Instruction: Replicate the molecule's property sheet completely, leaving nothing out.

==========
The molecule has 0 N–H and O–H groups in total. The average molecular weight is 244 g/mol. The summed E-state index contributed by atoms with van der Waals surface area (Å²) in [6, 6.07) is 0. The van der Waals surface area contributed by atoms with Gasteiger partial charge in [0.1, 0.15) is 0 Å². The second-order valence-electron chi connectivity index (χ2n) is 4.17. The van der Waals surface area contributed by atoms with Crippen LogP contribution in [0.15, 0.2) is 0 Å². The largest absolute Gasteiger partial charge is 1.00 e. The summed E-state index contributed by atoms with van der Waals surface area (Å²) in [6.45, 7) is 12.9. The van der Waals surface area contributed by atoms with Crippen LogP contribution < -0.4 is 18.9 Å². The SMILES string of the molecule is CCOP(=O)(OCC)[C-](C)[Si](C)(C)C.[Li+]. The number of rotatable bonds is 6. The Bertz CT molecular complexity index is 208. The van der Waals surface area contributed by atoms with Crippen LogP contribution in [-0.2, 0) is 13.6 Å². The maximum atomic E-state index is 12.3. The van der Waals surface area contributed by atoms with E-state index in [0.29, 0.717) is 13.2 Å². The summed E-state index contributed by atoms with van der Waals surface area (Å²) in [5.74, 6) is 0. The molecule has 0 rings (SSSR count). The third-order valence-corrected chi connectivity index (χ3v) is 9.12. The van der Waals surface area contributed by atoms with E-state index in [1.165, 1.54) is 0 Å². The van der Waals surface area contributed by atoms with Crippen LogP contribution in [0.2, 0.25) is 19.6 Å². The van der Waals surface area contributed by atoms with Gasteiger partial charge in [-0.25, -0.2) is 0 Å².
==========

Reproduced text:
The molecule has 0 N–H and O–H groups in total. The average molecular weight is 244 g/mol. The summed E-state index contributed by atoms with van der Waals surface area (Å²) in [6, 6.07) is 0. The van der Waals surface area contributed by atoms with Gasteiger partial charge in [0.1, 0.15) is 0 Å². The second-order valence-electron chi connectivity index (χ2n) is 4.17. The van der Waals surface area contributed by atoms with Crippen LogP contribution in [0.15, 0.2) is 0 Å². The largest absolute Gasteiger partial charge is 1.00 e. The summed E-state index contributed by atoms with van der Waals surface area (Å²) in [6.45, 7) is 12.9. The van der Waals surface area contributed by atoms with Crippen LogP contribution < -0.4 is 18.9 Å². The SMILES string of the molecule is CCOP(=O)(OCC)[C-](C)[Si](C)(C)C.[Li+]. The number of rotatable bonds is 6. The Bertz CT molecular complexity index is 208. The van der Waals surface area contributed by atoms with Crippen LogP contribution in [-0.2, 0) is 13.6 Å². The maximum atomic E-state index is 12.3. The van der Waals surface area contributed by atoms with E-state index in [0.29, 0.717) is 13.2 Å². The summed E-state index contributed by atoms with van der Waals surface area (Å²) in [5.74, 6) is 0. The molecule has 0 rings (SSSR count). The third-order valence-corrected chi connectivity index (χ3v) is 9.12. The van der Waals surface area contributed by atoms with E-state index in [1.165, 1.54) is 0 Å². The van der Waals surface area contributed by atoms with Crippen LogP contribution in [0.2, 0.25) is 19.6 Å². The van der Waals surface area contributed by atoms with Gasteiger partial charge in [-0.25, -0.2) is 0 Å².